SAN DIEGO (CNS) — Two years after losing a bid to unseat Rep. Duncan Hunter, Democrat Ammar Campa-Najjar was poised Wednesday to advance to a November runoff election to fill the seat now left vacant by Hunter’s resignation.
Campa-Najjar topped a nine-candidate field in the traditionally conservative 50th Congressional District to advance to the runoff.
Former Republican Rep. Darrell Issa, who is seeking to return to the House where he served from 2001-19, will take on Campa-Najjar in November. With nearly all precincts reporting, Issa appeared to outlast fellow Republican Carl DeMaio in the race for second place, albeit by about three percentage points.
No other candidate in the race mounted a series challenge, including Republican state Sen. Brian Jones, who ran a distant fourth.
Although 10 names appeared on Tuesday’s ballot, only nine were actively running. Democrat Marisa Calderon suspended her campaign in January.
The 50th District seat was left vacant following Hunter’s guilty plea to misusing $250,000 in campaign funds and subsequent resignation in January.
Campa-Najjar — who ran a spirited but ultimately unsuccessful campaign against Hunter in 2018 — was the lone active Democrat on the ballot.
DeMaio, a former San Diego City Councilman, was making his second bid for a House seat, six years after losing to Rep. Scott Peters, D-San Diego, in the 52nd District.
Jones, R-Santee, billed himself as “the only candidate with roots in the district, a proven conservative track record and the ability to get things done.” He is a former assemblyman and Santee councilman.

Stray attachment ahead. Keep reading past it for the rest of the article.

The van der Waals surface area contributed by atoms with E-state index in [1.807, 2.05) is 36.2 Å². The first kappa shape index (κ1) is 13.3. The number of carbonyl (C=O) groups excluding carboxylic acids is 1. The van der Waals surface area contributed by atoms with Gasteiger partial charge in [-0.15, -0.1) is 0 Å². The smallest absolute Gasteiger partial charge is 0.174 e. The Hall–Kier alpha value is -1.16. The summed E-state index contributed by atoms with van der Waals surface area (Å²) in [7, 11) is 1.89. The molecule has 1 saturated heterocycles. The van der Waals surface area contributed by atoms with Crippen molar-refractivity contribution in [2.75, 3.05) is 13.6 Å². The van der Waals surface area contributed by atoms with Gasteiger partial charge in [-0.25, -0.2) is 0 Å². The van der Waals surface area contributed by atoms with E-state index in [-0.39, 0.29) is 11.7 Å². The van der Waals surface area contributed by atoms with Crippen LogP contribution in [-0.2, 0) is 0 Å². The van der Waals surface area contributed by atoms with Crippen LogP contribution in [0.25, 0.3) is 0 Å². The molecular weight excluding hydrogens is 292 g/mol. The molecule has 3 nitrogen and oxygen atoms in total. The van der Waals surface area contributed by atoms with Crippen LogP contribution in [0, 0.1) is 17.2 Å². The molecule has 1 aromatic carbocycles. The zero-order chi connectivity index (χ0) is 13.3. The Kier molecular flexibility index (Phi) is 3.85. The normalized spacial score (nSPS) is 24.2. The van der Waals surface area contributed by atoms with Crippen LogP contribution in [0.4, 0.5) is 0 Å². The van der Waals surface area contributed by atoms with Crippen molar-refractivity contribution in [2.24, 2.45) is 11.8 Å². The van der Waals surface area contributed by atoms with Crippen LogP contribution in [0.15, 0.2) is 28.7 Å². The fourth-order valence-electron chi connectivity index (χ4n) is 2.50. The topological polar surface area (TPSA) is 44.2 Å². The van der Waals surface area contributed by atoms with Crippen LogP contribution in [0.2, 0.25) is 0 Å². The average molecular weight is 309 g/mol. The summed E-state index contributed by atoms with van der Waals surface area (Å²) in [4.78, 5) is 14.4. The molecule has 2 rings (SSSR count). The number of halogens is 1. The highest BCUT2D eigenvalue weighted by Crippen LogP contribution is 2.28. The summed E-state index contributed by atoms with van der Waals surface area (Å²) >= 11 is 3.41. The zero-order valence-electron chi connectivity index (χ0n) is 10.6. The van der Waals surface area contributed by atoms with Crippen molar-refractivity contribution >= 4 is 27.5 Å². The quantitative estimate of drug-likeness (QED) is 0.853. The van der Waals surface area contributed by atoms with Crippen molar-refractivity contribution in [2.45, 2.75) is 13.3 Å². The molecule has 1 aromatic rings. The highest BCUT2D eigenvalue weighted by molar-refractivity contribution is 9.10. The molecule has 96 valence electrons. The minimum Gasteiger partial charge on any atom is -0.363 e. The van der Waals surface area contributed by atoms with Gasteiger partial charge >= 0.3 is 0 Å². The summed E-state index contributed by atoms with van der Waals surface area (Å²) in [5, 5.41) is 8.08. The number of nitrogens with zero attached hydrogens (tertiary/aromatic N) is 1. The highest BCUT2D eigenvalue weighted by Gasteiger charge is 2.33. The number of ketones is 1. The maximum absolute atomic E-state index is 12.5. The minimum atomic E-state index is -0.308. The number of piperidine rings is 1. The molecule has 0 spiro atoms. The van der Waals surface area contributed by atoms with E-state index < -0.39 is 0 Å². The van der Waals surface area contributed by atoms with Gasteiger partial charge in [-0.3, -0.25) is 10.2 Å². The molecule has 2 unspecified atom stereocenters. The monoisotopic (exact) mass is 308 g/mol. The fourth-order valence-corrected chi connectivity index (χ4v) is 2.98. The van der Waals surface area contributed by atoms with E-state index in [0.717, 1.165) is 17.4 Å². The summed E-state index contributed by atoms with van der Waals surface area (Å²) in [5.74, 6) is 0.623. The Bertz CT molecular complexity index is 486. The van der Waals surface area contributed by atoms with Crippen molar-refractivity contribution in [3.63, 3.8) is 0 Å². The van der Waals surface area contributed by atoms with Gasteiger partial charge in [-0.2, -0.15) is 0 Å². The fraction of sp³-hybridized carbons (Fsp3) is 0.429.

Campa-Najjar, 31, lost to Hunter in 2018 by a margin of 51.7%-48.3%. He was a deputy regional field director for then-President Barack Obama’s re- election campaign in 2012, worked at the White House in the executive office of the president and led the Office of Public Affairs for the Department of Labor’s Employment and Training Administration.
He says on his campaign website that he will work on behalf of residents’ “personal health, safety and economic dignity.” The site says he “is a staunch advocate for unions, for federal investment in apprenticeship jobs and for programs for small businesses owned by minorities, women, immigrants and veterans. His platform also includes reform to the Affordable Care Act, passing a clean Dream Act, investing in renewable energy and overturning Citizens United.”
Issa, 66, was a congressman from 2001 until 2019 in both the 48th and 49th districts. He ran unsuccessfully for Senate in 1998. Issa is a U.S. Army veteran, and achieved the rank of captain while in the Army Reserves from 1976 to 1980. He holds a bachelor’s degree from Kent State University at Stark.
Issa lists border protection as one of his top issues, noting on his website, “We must build the wall.” He also calls for stronger immigration enforcement, including “removing those who have overstayed visas and entered the country on false pretenses.” He said he will work to counter policies of “sanctuary cities,” while also vowing to support efforts to challenge unfair trade practices by nations such as China.
DeMaio, 45, served on the San Diego City Council from 2008-2012 and hosted a conservative radio talk show before leading his own podcast. He ran for San Diego mayor in 2012 but lost to Bob Filner. He holds a bachelor’s degree from Georgetown University.
He touts his success as a businessman and leadership of the grassroots Reform California group that he says “advocates for government accountability reforms.” According to his website, DeMaio wants to “shake” up congress “by advancing a bold, fresh Reform Agenda and recruiting other principled reformers to run for office.” DeMaio also says he wants to “take back California from the Democrats’ super-majority and their socialist agenda.”
The 50th District encompasses most of east San Diego County and a portion of Riverside County.
The top two finishers, regardless of party, will advance to the general election.
A Republican had held the seat since 1981. It was represented by Hunter’s father, Duncan L. Hunter, from 1981-2009.